Example 1d

set input "ShadingRate 2.5"
regsub {ShadingRate \d*[.]?\d*} $input {ShadingRate 10} copy
puts $copy

The pattern means,

    match ShadingRate,
    followed by zero or more digits,
    followed by an optional decimal point,
    folowed by zero or more digits

The pattern uses the counting qualifiers "*" and "?". Unfortunately, the pattern is flawed because it defines sub-components of the number pattern as optional. As a result it doesn't even require a numeric value in order to achieve a match!

To derive a reasonably robust pattern we must note the numeric value of ShadingRate can have an integer format or, alternatively a decimal format. This is achieved by using the "|" alternation metacharacter.

Example 1e

set input "ShadingRate 5"
regsub {ShadingRate \d*([.]\d*)?|[.]\d+} $input {ShadingRate 10} copy
puts $copy

The pattern means,

    match ShadingRate,
    followed by zero or more digits,
    followed by either,
        an optional decimal point and zero or more digits
        a decimal point and at least one digit

Example 2 regexp

set input {Student, unjani wena?}
if {[regexp -nocase {student} $input]} {
    regsub {unjani wena} $input {how are you} copy
puts $copy

The procedure regexp returns the value "1" if it can match the regular expression pattern (the text within the curly braces) with any part of the input text. The procedure supports a number of "switches" ie. flags, that be used to control its behavior. For example, the "-nocase" switch ensure the matching mechanism of regexp is case-insensitive. Executing the script in Cutter generates the following output.

    Student, how are you?

The documentation on this proecedure can be displayed in Cutter by alt + double clicking on the "regexp". Refer to the tutorial "Cutter: Integration with Tcl".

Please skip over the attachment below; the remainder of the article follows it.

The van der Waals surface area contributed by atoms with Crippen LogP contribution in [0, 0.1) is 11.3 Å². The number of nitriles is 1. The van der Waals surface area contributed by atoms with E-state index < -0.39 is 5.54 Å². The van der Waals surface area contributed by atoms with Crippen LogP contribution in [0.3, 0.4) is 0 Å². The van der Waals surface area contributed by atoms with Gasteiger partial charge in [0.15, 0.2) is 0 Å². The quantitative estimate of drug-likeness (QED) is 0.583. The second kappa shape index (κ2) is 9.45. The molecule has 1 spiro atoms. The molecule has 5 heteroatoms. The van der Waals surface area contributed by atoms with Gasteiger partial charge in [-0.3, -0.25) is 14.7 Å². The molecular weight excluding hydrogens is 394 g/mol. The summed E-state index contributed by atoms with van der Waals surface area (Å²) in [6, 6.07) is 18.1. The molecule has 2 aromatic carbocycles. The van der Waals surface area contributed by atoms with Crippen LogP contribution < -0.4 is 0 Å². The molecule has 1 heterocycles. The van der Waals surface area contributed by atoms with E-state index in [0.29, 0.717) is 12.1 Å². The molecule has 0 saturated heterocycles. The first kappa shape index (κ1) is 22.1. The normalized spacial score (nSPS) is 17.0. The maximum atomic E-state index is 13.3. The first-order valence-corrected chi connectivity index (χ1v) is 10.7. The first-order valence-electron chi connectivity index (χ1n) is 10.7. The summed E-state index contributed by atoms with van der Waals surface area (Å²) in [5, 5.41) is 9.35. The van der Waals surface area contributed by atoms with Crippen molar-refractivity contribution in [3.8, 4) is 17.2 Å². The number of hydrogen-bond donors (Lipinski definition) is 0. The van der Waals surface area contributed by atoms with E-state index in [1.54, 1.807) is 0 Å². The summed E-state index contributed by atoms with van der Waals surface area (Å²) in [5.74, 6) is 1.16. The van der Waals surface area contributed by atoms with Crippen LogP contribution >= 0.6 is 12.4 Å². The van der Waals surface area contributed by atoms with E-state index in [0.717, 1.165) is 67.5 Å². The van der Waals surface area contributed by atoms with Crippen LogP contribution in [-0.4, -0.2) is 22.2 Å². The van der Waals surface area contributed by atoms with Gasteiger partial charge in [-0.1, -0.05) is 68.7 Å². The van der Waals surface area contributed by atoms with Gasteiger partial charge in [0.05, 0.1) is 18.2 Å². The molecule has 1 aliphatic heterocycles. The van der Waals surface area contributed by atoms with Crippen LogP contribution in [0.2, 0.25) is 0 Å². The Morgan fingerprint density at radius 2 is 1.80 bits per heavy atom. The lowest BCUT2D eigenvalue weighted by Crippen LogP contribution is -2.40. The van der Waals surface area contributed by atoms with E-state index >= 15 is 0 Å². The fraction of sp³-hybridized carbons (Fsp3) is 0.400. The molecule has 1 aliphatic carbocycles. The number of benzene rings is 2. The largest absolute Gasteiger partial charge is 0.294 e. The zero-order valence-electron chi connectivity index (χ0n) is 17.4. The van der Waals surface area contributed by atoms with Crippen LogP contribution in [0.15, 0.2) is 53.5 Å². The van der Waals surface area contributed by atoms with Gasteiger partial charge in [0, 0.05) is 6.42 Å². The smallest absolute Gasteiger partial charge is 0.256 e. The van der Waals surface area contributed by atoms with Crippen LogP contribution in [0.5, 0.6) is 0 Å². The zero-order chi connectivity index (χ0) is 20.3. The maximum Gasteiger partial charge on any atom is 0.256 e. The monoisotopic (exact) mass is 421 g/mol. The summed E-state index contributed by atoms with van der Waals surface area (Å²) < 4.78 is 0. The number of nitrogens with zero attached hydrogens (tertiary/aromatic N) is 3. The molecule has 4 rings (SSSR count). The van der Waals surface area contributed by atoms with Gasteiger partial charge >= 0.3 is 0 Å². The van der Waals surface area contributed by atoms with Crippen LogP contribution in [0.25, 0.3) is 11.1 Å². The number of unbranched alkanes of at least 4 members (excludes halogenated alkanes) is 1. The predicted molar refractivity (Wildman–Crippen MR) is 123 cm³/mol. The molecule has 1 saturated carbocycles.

Rib Files & Surface Shading

Rib files generally contain one or more Surface statements. The Surface statement specifies which surface shader a renderer is to use to "colorize" an object. Following the name of a shader is a list of the parameters that belong to the shader - their names and values. Rib files produced by Maya (mtor/RfM Pro) also specify the datatype of each parameter. During "look development" of a very complex scene it is often more efficient to repeatedly edit, through the use of a Python or Tcl script, a single "experimental" rib file than incurring the delay of generating a fresh rib.

A typical Maya (mtor/Rfm Pro) Surface statement is shown below. Houdini and Maya write such statements on a single line.

    Surface "foo" "float bar" [1.0] "float Kd" [0.5]

Suppose the value of the "bar" parameter must be altered to 2.5. Although somewhat unlikely, it is possible that another, entirely different, shader may use a parameter with the same name. Therefore, before a Python or Tcl script attempts to substitute a value for "bar" it must check if the parameter "belongs" to "foo". For example,

Example 2b

set input {Surface "foo" "float bar" [1.0] "float Kd" [0.5]}
if {[regexp {Surface "foo"} $input]} {
    regsub {("float bar") \[(\d*([.]\d*)?|[.]\d+)\]} $input {\1 [2.5]} copy
    # note:  <--group1-->    <-----group2------>
puts $copy

The regsub uses RE's grouping/capturing mechanism "()" to ensure the "separate" parts of the pattern can be referenced later. The number pattern has been modified so that it matches the opening and closing square brackets that form part of the parameter value. For convenience the substitution string {\1 [2.5]} refers to group 1. The replacement string could have been {"float bar" [2.5]}.

The RE patterns presented on this page have at least a couple of potential flaws. The patterns,

  • assume one space between parameter name and value,
  • values are always positive, and they
  • do not match values written in expotential format.

© 2002- Malcolm Kesson. All rights reserved.